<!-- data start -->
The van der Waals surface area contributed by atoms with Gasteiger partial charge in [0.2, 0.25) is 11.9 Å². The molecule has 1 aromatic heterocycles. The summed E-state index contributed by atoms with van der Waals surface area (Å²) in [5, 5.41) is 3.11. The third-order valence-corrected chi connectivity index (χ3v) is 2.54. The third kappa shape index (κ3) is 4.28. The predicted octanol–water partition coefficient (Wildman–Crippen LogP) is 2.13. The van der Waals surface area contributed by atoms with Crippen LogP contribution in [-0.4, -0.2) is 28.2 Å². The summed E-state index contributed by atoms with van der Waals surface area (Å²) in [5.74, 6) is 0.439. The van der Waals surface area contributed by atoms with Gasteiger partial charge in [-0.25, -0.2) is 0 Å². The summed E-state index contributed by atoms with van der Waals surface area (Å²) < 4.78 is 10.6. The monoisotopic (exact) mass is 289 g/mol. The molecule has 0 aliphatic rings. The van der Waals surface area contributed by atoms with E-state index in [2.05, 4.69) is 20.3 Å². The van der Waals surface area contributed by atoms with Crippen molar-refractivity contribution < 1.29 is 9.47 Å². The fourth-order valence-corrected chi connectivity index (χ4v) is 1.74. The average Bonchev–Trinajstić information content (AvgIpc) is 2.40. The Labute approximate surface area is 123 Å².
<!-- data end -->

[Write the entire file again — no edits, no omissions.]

The van der Waals surface area contributed by atoms with Gasteiger partial charge in [0.2, 0.25) is 11.9 Å². The molecule has 1 aromatic heterocycles. The summed E-state index contributed by atoms with van der Waals surface area (Å²) in [5, 5.41) is 3.11. The third-order valence-corrected chi connectivity index (χ3v) is 2.54. The third kappa shape index (κ3) is 4.28. The predicted octanol–water partition coefficient (Wildman–Crippen LogP) is 2.13. The van der Waals surface area contributed by atoms with Crippen LogP contribution in [-0.4, -0.2) is 28.2 Å². The summed E-state index contributed by atoms with van der Waals surface area (Å²) in [5.74, 6) is 0.439. The van der Waals surface area contributed by atoms with Gasteiger partial charge in [-0.25, -0.2) is 0 Å². The summed E-state index contributed by atoms with van der Waals surface area (Å²) < 4.78 is 10.6. The monoisotopic (exact) mass is 289 g/mol. The molecule has 0 aliphatic rings. The van der Waals surface area contributed by atoms with E-state index in [2.05, 4.69) is 20.3 Å². The van der Waals surface area contributed by atoms with Crippen molar-refractivity contribution < 1.29 is 9.47 Å². The fourth-order valence-corrected chi connectivity index (χ4v) is 1.74. The average Bonchev–Trinajstić information content (AvgIpc) is 2.40. The Labute approximate surface area is 123 Å².